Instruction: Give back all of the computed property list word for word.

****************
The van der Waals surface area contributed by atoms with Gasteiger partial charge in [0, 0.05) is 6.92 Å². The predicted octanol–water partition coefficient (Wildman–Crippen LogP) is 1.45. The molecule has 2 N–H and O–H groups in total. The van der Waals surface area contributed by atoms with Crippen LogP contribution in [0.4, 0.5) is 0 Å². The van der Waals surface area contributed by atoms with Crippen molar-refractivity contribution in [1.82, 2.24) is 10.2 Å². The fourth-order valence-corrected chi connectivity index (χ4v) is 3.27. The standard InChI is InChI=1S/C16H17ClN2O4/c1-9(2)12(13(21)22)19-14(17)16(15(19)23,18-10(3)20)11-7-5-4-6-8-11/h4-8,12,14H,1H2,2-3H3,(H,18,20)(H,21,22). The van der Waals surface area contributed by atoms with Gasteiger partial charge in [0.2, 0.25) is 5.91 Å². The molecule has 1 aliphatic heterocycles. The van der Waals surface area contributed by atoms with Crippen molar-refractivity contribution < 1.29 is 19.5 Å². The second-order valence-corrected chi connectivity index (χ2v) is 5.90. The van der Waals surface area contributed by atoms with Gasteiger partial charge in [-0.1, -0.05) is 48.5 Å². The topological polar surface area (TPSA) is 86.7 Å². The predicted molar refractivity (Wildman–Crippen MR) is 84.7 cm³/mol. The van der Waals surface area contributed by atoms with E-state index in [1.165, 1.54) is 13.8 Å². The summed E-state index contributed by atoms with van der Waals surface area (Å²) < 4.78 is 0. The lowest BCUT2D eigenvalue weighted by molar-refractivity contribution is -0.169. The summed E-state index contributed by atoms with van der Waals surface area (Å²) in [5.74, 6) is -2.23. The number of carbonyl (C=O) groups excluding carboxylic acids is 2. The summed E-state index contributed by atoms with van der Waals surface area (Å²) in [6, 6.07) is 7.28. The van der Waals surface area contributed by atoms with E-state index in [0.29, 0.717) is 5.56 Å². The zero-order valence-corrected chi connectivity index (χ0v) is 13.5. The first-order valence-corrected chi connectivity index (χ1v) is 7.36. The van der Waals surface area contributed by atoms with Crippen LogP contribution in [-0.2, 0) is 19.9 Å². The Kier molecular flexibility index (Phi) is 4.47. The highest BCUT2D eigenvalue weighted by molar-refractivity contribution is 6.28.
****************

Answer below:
The van der Waals surface area contributed by atoms with Gasteiger partial charge in [0, 0.05) is 6.92 Å². The predicted octanol–water partition coefficient (Wildman–Crippen LogP) is 1.45. The molecule has 2 N–H and O–H groups in total. The van der Waals surface area contributed by atoms with Crippen LogP contribution in [0.4, 0.5) is 0 Å². The van der Waals surface area contributed by atoms with Crippen molar-refractivity contribution in [1.82, 2.24) is 10.2 Å². The fourth-order valence-corrected chi connectivity index (χ4v) is 3.27. The standard InChI is InChI=1S/C16H17ClN2O4/c1-9(2)12(13(21)22)19-14(17)16(15(19)23,18-10(3)20)11-7-5-4-6-8-11/h4-8,12,14H,1H2,2-3H3,(H,18,20)(H,21,22). The van der Waals surface area contributed by atoms with Gasteiger partial charge in [0.2, 0.25) is 5.91 Å². The molecule has 1 aliphatic heterocycles. The van der Waals surface area contributed by atoms with Crippen molar-refractivity contribution < 1.29 is 19.5 Å². The second-order valence-corrected chi connectivity index (χ2v) is 5.90. The van der Waals surface area contributed by atoms with Gasteiger partial charge in [-0.1, -0.05) is 48.5 Å². The topological polar surface area (TPSA) is 86.7 Å². The predicted molar refractivity (Wildman–Crippen MR) is 84.7 cm³/mol. The van der Waals surface area contributed by atoms with E-state index in [1.165, 1.54) is 13.8 Å². The summed E-state index contributed by atoms with van der Waals surface area (Å²) < 4.78 is 0. The lowest BCUT2D eigenvalue weighted by molar-refractivity contribution is -0.169. The summed E-state index contributed by atoms with van der Waals surface area (Å²) in [5.74, 6) is -2.23. The number of carbonyl (C=O) groups excluding carboxylic acids is 2. The summed E-state index contributed by atoms with van der Waals surface area (Å²) in [6, 6.07) is 7.28. The van der Waals surface area contributed by atoms with E-state index in [0.29, 0.717) is 5.56 Å². The zero-order valence-corrected chi connectivity index (χ0v) is 13.5. The first-order valence-corrected chi connectivity index (χ1v) is 7.36. The van der Waals surface area contributed by atoms with Crippen LogP contribution in [-0.2, 0) is 19.9 Å². The Kier molecular flexibility index (Phi) is 4.47. The highest BCUT2D eigenvalue weighted by molar-refractivity contribution is 6.28.